I think the biggest challenge is for artists to continue making innovative and interesting work that stands apart from the crowd.

What does the future hold for the contemporary art scene in China? What is happening in the market for Chinese art? Are there any threats to the future development of the contemporary Chinese art market?

I think the future is still very bright for the Chinese art scene. A lot of younger artists are now stepping up to the plate and their work will be admired and collected, but [by] a much wider audience than ever before. There is also what I call the ‘New Chinese Collector’ emerging in China. The New Chinese Collector is unique because his buying habits have become incredibly sophisticated in a very short time, and his focus is primarily – if not solely – on collecting the best quality Chinese art and antiquities. We are not seeing the New Chinese Collector scouring the globe looking for Picassos or Monets; they appear to be fixated only on quality Chinese art, with the operative word being ‘quality.’ At recent auctions of Chinese art that lacked quality historical Chinese artists – in particular contemporary artists – New Chinese Collectors proved that they’re not willing to spend top dollar (or rather, yuan) on anything but the best.

I can say that New Chinese Collectors have shown, particularly in the last year, that they are some of the world’s most motivated and informed buyers. They have most certainly done their homework, and they see no problem in going far above and beyond estimates if they home in on an item they feel will remain valuable and upon which they place significant cultural importance. That goes for everything from antiquities to contemporary works by living artists.

ArtTactic recently released their “Chinese Contemporary Art Market Confidence Indicator” and the Chinese contemporary art market shows continued signs of a strong recovery.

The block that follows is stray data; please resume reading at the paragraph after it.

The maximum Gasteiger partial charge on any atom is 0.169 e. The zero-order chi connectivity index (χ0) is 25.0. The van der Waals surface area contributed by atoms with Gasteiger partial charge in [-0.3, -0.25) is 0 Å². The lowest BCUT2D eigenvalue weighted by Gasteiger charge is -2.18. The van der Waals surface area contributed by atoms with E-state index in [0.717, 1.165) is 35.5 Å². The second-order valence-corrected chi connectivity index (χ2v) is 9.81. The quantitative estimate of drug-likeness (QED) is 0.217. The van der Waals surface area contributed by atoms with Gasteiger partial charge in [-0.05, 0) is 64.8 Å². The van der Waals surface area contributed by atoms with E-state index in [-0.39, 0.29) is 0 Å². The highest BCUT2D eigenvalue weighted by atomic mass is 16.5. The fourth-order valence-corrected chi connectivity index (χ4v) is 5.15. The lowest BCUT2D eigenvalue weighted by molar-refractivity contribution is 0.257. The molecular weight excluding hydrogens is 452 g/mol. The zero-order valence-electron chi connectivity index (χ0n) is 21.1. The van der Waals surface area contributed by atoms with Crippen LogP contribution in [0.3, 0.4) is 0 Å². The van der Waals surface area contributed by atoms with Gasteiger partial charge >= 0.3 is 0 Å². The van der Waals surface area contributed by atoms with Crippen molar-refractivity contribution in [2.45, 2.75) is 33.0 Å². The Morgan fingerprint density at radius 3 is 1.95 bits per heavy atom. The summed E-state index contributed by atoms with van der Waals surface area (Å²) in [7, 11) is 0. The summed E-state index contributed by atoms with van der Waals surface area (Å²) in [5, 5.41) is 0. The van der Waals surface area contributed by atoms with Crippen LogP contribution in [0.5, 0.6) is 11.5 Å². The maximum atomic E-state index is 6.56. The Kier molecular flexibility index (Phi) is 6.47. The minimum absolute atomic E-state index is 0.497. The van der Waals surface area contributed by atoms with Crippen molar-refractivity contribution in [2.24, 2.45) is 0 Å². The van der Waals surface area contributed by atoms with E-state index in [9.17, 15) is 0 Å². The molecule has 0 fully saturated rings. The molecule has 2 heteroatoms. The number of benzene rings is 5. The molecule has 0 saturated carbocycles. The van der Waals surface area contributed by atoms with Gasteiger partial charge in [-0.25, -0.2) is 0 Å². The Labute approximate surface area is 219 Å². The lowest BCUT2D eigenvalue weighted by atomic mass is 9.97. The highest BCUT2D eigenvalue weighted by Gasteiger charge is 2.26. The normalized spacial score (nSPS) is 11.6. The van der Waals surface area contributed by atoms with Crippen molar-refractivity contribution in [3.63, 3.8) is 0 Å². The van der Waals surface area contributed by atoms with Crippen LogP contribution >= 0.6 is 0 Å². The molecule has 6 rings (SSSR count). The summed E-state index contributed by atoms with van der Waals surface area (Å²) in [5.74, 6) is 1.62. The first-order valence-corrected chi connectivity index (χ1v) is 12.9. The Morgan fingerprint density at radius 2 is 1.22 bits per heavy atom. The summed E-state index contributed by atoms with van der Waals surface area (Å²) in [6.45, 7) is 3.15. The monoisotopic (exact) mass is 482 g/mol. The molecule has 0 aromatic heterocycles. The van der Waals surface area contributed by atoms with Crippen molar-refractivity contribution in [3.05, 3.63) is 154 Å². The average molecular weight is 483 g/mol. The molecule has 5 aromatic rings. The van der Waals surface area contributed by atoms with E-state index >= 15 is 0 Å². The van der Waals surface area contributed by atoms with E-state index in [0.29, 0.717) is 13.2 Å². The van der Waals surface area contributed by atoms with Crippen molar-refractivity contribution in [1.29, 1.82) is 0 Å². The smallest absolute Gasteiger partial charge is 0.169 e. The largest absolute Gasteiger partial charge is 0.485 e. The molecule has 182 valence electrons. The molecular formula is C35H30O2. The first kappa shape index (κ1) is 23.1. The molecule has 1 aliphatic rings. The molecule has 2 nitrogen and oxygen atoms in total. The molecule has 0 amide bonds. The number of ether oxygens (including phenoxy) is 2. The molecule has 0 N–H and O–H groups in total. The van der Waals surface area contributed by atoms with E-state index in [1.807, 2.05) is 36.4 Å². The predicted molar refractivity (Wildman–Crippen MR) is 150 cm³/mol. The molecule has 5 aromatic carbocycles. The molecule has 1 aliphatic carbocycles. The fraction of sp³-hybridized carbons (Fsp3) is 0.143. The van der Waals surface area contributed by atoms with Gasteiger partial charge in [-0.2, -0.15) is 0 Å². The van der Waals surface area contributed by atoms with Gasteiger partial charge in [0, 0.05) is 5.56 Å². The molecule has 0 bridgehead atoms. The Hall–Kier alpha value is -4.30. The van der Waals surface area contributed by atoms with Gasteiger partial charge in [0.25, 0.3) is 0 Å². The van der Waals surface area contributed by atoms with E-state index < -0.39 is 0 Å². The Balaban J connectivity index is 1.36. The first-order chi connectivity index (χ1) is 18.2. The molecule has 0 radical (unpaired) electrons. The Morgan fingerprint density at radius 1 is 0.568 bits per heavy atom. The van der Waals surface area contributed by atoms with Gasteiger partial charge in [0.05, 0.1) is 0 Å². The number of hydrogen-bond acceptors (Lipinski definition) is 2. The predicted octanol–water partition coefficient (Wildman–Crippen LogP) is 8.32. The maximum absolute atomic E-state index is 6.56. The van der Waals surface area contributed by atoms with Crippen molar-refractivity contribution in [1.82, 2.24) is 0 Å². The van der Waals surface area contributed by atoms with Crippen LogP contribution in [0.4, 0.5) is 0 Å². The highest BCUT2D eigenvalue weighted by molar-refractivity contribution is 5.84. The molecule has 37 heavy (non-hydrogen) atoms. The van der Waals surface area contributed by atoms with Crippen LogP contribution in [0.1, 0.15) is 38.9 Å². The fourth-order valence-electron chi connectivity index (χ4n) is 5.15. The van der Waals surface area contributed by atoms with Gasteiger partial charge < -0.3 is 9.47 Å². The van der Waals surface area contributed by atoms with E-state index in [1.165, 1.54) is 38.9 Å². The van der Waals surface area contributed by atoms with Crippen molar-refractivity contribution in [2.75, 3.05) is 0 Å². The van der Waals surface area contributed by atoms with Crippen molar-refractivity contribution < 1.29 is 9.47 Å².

Which arts organisations do you admire and/or work with?

AW Asia works with a number of Asian art-related organisations such as the Asia Society in New York, the China Institute in New York, the Asia Art Archive in Hong Kong, plus a host of other small organisations and companies in both China and the U.S., depending on the project. We appreciate the work of many organisations that share similar goals of promoting this field.

How do you keep yourself up-to-date, perhaps with new artists and art market news? What art news sources do you read?

It is always a challenge to stay totally up-to-date on the contemporary art world. I normally follow several art websites weekly, such as ArtDaily, ARTINFO, The Art Newspaper and Chinese art websites such as ArtZineChina, and new sites such as NeochaEDGE. I also follow the art pages of the Financial Times and Bloomberg online.

Being a collector yourself, what tips would you give to other collectors?

In terms of starting a good foundation of Chinese contemporary art, I suggest that new collectors follow the first generation of artists such as Ai Weiwei, Xu Bing, Gu Wenda, Hai Bo, Hong Hao, Sui Jianguo, Qiu Zhijie, Wang Qingsong, and Rong Rong.

AW Asia has published a book that addresses the significant things to know about this field, titled “Chinese Contemporary Art 7 Things You Should Know”, written by Melissa Chiu.

Right now, I would have to say that the best buying opportunity is Chinese contemporary photography. The work of Chinese photographers is still very affordable compared with its Western counterpart.

Do you have any tips for new collectors? Or for those who want to start a similar organisation to AW Asia?

My advice is to focus on the collecting work that really interests you and to make informed decisions that also take market value into account.

Is there any particular news or advice you would like to share with our readers?

The Chinese contemporary art scene and the market for this work is still in its infancy. It has really just begun!

AW Asia | Chinese Contemporary Art | Larry Warsh |